L-3 will perform its systems engineering and integration through an amendment to Canada’s existing 10-year Optimized Weapons System Support (OWSS) contract. This portion is valued at approximately C$10 million, or about half of the contract. The remaining portion of the project will be acquired through Foreign Military Sales with the U.S. Navy.
Jan 8/08: M&A. US firm Alliant Tech Systems (ATK) acquires MacDonald, Dettwiler and Associates Ltd.’s Information Systems business, which includes the Aurora APS-508 radar project. ATK release | MDA release.
Dec 18/07: Phase 3 restarted. The Canadian DND announces a commitment to keep its CP-140 Aurora fleet flying until 2020, which is likely to include “upgrading the structure on the majority of the fleet.” These kinds of deep refurbishments are not uncommon – Norway, for instance, is re-winging its P-3 fleet in order to keep it viable. To date, 3 aircraft have been delivered under Phase II of the fleet modernization program, and 3 are undergoing these communication and navigation upgrades. The prototype aircraft for the Phase III is in for a 2-year modification and testing period, and is expected to fly in early 2009. The department release adds:
“As part of its reexamination of long-term projects, the Department has rescinded a work suspension and moved forward with the next phase of Aurora modernization which will incorporate radar, computer and other systems on Aurora aircraft. Core structural upgrades will also be carried out to ensure the longevity and safe operation of these 10 aircraft.”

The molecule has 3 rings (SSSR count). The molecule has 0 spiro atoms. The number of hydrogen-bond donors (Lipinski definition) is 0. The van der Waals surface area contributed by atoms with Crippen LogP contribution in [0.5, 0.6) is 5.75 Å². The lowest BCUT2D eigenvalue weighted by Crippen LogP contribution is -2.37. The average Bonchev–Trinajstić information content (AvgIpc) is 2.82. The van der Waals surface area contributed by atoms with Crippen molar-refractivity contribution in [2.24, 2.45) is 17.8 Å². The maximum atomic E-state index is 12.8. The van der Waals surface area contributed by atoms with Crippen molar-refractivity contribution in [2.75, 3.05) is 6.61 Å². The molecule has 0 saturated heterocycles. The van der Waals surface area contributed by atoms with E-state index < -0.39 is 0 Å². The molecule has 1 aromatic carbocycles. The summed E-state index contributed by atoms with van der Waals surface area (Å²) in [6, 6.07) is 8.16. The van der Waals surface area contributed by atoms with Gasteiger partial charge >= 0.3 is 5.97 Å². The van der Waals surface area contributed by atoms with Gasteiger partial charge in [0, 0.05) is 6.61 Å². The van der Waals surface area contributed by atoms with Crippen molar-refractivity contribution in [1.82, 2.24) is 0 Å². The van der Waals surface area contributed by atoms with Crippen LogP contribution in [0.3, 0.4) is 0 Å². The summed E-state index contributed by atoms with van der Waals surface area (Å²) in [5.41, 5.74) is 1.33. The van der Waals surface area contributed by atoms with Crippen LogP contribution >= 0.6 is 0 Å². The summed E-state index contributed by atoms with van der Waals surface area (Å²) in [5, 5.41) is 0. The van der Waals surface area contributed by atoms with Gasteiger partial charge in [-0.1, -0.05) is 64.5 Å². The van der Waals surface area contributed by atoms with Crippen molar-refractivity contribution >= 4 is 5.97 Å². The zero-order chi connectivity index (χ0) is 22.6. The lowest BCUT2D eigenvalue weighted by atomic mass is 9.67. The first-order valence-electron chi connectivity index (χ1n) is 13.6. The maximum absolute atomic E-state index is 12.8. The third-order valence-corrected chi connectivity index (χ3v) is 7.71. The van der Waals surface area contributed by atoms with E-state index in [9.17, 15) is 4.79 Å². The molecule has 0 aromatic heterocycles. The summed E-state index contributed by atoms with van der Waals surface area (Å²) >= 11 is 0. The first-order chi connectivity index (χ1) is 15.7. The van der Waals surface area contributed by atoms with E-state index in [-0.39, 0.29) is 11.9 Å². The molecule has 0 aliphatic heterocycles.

Jan 26/07: Phase 3 upgrades. MacDonald, Dettwiler and Associates Ltd. (MDA) announces a go-ahead to begin Phase 3 of a January 2003, 3-phase, CDN $200 million (then about $127.2 million) development and production contract with Canada’s Department of National Defence (DND). As prime contractor, they will deliver the new AN/APS-508 airborne radar surveillance solution for Canada’s fleet of CP-140 Aurora (a localized P-3 Orion) maritime patrol aircraft that will give Canada’s fleet the ability able to detect, track, and image objects moving on land as well as at sea.
American Orions have found themselves in demand over Bosnia and Afghanistan, as well as over the world’s seas, because of their capabilities in this area. They have shared the skies with Britain’s Nimrod maritime surveillance aircraft, who have been pressed into similar roles. With its soldiers committed on the ground in Afghanistan, this kind of surveillance capability makes sense for Canada as well. See “Canada’s Auroras Getting Land Surveillance Capabilities” for more details re: the systems being installed.
Phase 3 upgrades